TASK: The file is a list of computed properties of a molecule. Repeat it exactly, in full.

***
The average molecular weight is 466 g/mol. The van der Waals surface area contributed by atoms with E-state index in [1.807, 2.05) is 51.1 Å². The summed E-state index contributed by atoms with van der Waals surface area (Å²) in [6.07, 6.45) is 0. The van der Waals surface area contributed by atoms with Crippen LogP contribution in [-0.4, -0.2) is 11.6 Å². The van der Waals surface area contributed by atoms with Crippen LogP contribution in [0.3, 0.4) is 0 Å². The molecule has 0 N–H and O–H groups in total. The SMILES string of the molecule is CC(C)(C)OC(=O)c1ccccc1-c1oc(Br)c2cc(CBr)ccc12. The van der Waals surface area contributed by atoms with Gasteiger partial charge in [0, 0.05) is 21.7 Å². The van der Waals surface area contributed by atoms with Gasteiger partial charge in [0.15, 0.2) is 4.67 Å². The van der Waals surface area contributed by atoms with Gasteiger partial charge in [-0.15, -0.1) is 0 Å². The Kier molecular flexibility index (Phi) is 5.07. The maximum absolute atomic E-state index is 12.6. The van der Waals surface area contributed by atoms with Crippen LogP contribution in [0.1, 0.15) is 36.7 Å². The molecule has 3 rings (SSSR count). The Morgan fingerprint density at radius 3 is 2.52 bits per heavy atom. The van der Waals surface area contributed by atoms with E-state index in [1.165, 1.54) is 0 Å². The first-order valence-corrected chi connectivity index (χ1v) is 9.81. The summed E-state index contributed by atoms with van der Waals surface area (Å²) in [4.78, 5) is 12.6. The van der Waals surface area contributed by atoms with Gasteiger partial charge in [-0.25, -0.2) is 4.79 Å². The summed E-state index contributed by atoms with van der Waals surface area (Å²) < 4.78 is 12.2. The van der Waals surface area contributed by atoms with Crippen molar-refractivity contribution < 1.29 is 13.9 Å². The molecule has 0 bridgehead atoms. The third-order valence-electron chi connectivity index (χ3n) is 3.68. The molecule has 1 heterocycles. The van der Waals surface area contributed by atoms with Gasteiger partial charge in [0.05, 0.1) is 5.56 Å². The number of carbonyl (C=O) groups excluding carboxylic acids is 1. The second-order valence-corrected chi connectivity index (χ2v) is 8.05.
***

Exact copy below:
The average molecular weight is 466 g/mol. The van der Waals surface area contributed by atoms with E-state index in [1.807, 2.05) is 51.1 Å². The summed E-state index contributed by atoms with van der Waals surface area (Å²) in [6.07, 6.45) is 0. The van der Waals surface area contributed by atoms with Crippen LogP contribution in [-0.4, -0.2) is 11.6 Å². The van der Waals surface area contributed by atoms with Crippen LogP contribution in [0.3, 0.4) is 0 Å². The molecule has 0 N–H and O–H groups in total. The SMILES string of the molecule is CC(C)(C)OC(=O)c1ccccc1-c1oc(Br)c2cc(CBr)ccc12. The van der Waals surface area contributed by atoms with Gasteiger partial charge in [0, 0.05) is 21.7 Å². The van der Waals surface area contributed by atoms with Gasteiger partial charge in [0.15, 0.2) is 4.67 Å². The van der Waals surface area contributed by atoms with Gasteiger partial charge in [-0.15, -0.1) is 0 Å². The Kier molecular flexibility index (Phi) is 5.07. The maximum absolute atomic E-state index is 12.6. The van der Waals surface area contributed by atoms with Crippen LogP contribution in [0.1, 0.15) is 36.7 Å². The molecule has 3 rings (SSSR count). The Morgan fingerprint density at radius 3 is 2.52 bits per heavy atom. The van der Waals surface area contributed by atoms with E-state index in [1.165, 1.54) is 0 Å². The first-order valence-corrected chi connectivity index (χ1v) is 9.81. The summed E-state index contributed by atoms with van der Waals surface area (Å²) in [4.78, 5) is 12.6. The van der Waals surface area contributed by atoms with Gasteiger partial charge in [-0.25, -0.2) is 4.79 Å². The summed E-state index contributed by atoms with van der Waals surface area (Å²) < 4.78 is 12.2. The van der Waals surface area contributed by atoms with Crippen molar-refractivity contribution < 1.29 is 13.9 Å². The molecule has 0 bridgehead atoms. The third-order valence-electron chi connectivity index (χ3n) is 3.68. The molecule has 1 heterocycles. The van der Waals surface area contributed by atoms with Gasteiger partial charge in [0.05, 0.1) is 5.56 Å². The number of carbonyl (C=O) groups excluding carboxylic acids is 1. The second-order valence-corrected chi connectivity index (χ2v) is 8.05.